In 1983, the Creatures released their first full-length album, Feast. The band decided where to record the album by randomly placing a pin on a map of the world. The result was Hawaii, which led to the Lamalani Hula Academy Hawaiian Chanters being featured on some tracks. Musically, the album was steeped in exotica and tropical backdrops.[1] During the week of its release, the band were on the front cover of both Melody Maker and NME.[6][7] Melody Maker described Feast as "an album of filtered brilliance, fertile, sensual and erotic",[8] while NME said, "The humours of Sioux's frosty larynx are nakedly outlined against skins of sometimes fabulous quality".[9] The album reached No. 17 in the UK Albums Chart. The hit single "Miss the Girl" took its inspiration from the book Crash by J. G. Ballard. Shortly after its exit from the charts, a follow-up, "Right Now", was recorded, a song that was initially performed by Mel Tormé. The Creatures revamped it by adding a brass section, and it became their most successful single, reaching the top 15.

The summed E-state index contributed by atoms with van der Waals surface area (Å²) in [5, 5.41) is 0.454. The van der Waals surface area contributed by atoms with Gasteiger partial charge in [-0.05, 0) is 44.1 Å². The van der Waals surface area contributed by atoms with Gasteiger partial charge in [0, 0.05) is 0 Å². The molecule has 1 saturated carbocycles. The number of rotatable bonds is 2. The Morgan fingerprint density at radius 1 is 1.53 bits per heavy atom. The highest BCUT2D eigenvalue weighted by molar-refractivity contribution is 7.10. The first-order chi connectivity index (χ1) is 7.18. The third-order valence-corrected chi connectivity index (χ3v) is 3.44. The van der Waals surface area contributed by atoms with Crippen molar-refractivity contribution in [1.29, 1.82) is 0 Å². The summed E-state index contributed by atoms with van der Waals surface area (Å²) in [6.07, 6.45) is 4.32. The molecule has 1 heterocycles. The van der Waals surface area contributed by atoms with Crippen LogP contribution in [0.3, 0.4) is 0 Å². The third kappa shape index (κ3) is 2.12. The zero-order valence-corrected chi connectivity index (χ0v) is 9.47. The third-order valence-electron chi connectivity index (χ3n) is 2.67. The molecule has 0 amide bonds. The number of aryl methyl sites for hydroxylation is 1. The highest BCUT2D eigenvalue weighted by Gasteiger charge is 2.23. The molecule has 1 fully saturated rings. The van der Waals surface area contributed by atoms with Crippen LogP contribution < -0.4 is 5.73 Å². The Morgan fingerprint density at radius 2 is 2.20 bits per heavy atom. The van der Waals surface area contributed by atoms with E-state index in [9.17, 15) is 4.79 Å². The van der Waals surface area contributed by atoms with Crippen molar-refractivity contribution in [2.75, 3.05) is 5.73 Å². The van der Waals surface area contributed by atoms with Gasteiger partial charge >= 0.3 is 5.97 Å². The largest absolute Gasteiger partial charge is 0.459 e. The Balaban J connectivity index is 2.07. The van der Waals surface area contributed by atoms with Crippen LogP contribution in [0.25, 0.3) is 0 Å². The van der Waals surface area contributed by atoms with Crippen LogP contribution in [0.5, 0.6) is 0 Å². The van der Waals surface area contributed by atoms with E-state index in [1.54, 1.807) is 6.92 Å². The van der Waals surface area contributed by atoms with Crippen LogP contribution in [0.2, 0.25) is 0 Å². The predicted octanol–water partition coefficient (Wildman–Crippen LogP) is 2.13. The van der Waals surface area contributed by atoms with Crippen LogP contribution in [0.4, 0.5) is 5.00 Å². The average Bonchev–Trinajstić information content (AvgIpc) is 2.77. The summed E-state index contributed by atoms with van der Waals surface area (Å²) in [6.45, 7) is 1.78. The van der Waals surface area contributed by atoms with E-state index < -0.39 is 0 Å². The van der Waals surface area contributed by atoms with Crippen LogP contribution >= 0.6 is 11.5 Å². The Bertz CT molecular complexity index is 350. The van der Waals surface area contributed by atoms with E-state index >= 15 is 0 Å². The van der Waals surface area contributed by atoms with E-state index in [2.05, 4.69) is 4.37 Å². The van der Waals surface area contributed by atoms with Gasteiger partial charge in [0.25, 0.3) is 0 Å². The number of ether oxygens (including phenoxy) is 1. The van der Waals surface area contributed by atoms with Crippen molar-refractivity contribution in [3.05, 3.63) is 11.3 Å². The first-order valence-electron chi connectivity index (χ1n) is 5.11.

Boomerang era (1989-1990)[edit]

The Creatures came back six years later. Siouxsie and Budgie went to a stone barn in Jerez, Andalucia, Spain to record Boomerang. Brass arrangements were used on some tracks and Anton Corbijn took colour pictures for the sleeve. The record was critically acclaimed[10] and widely regarded as Siouxsie and Budgie's crowning achievement as the Creatures. NME wrote: "It's a rich and unsettling landscape of exotica".[11] One of the bluesier songs on Boomerang, "Killing Time", was later covered live by Jeff Buckley.[12][13] In late 1989, the Creatures made their live debut appearance on U.K television and went on tour shortly after for the first time, visiting Europe and North America. In 2012, the jazzy song "You!" would be used by two dancers in the US TV show So You Think You Can Dance.[14]

Collaboration with John Cale and Eraser Cut EP (1996-1998)[edit]